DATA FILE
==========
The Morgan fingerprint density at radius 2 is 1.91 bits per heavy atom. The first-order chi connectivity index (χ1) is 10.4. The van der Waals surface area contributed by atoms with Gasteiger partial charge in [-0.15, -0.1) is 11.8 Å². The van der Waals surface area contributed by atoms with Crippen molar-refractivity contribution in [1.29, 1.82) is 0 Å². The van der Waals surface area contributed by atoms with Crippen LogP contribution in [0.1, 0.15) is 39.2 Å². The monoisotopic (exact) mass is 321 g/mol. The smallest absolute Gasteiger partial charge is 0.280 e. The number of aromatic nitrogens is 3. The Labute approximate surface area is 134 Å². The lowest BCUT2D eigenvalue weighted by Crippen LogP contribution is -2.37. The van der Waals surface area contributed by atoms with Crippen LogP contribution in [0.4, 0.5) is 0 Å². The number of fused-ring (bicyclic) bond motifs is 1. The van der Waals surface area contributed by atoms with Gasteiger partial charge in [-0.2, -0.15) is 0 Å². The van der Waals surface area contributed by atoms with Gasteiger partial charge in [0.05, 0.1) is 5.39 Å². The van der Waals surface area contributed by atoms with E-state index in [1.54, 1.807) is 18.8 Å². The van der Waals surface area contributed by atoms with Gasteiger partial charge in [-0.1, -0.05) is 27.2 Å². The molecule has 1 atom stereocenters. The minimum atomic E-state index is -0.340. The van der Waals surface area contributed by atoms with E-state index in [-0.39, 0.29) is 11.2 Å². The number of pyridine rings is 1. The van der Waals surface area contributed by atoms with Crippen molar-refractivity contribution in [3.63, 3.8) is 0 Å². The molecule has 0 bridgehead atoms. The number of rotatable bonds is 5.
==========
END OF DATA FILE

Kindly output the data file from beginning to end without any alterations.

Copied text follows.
The Morgan fingerprint density at radius 2 is 1.91 bits per heavy atom. The first-order chi connectivity index (χ1) is 10.4. The van der Waals surface area contributed by atoms with Gasteiger partial charge in [-0.15, -0.1) is 11.8 Å². The van der Waals surface area contributed by atoms with Crippen molar-refractivity contribution in [1.29, 1.82) is 0 Å². The van der Waals surface area contributed by atoms with Crippen LogP contribution in [0.1, 0.15) is 39.2 Å². The monoisotopic (exact) mass is 321 g/mol. The smallest absolute Gasteiger partial charge is 0.280 e. The number of aromatic nitrogens is 3. The Labute approximate surface area is 134 Å². The lowest BCUT2D eigenvalue weighted by Crippen LogP contribution is -2.37. The van der Waals surface area contributed by atoms with Crippen LogP contribution in [0.4, 0.5) is 0 Å². The number of fused-ring (bicyclic) bond motifs is 1. The van der Waals surface area contributed by atoms with Gasteiger partial charge in [-0.2, -0.15) is 0 Å². The van der Waals surface area contributed by atoms with Gasteiger partial charge in [0.05, 0.1) is 5.39 Å². The van der Waals surface area contributed by atoms with E-state index in [1.54, 1.807) is 18.8 Å². The van der Waals surface area contributed by atoms with Gasteiger partial charge in [-0.1, -0.05) is 27.2 Å². The molecule has 1 atom stereocenters. The minimum atomic E-state index is -0.340. The van der Waals surface area contributed by atoms with E-state index in [-0.39, 0.29) is 11.2 Å². The number of pyridine rings is 1. The van der Waals surface area contributed by atoms with Crippen molar-refractivity contribution in [3.63, 3.8) is 0 Å². The molecule has 0 bridgehead atoms. The number of rotatable bonds is 5.